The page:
Technidyne responded to a recent Service Call.  The Service Call cost the customer US$3,751 more than a normal PM would have cost.  The cost was substantially more because additional costs such as labor, airfare, hotel, rental car and training are borne only by one customer. PM is normally performed during a scheduled trip which includes multiple customers who can then share these costs.   

Instead of accepting the normal PM, this customer has paid for Service Calls each of the last two years.  the additional cost could have paid for 9 additional PM visits.

Tuesday, October 16, 2012

Service is a Key Component of Technidyne's DNA



One of our service technicians took a call from a customer located in the Midwestern United States a few days ago. The customer was inquiring about the price of a consumable item. While our technician was looking up the price, the customer offered some kind words.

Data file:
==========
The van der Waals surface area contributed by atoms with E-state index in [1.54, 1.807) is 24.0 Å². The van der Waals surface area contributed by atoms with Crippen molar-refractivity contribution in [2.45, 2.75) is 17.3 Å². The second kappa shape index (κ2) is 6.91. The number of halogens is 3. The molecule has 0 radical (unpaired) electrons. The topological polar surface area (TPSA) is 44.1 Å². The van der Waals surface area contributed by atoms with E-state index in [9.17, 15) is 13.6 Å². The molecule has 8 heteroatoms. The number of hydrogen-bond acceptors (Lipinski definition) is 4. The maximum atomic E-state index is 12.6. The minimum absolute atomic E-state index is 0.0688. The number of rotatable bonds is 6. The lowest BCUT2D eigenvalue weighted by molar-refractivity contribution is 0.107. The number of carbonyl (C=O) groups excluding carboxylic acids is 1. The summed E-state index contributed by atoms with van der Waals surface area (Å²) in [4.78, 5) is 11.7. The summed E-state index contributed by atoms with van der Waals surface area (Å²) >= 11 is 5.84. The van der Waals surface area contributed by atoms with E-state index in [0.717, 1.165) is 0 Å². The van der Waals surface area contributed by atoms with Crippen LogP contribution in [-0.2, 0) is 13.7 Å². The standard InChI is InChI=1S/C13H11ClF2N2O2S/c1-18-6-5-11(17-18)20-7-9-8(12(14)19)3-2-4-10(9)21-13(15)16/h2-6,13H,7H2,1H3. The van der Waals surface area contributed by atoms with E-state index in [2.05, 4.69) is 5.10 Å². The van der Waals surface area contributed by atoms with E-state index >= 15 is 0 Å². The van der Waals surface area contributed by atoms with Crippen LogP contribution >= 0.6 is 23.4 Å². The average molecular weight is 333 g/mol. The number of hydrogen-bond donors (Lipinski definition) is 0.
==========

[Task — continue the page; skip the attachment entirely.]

The customer said he "Loves" his Technidyne equipment for several reasons:
*  First, the two Service Technicians that have visited him (he mentioned them by name) 
       were the most professional and knowledgeable of all the Technicians that have visited
       when compared to any other venders.
*  Secondly, the four pieces of equipment (19 years old) he has from Technidyne are  
       extremely reliable.
*  Finally, if anything goes wrong he can call for assistance in repairing minor issues. The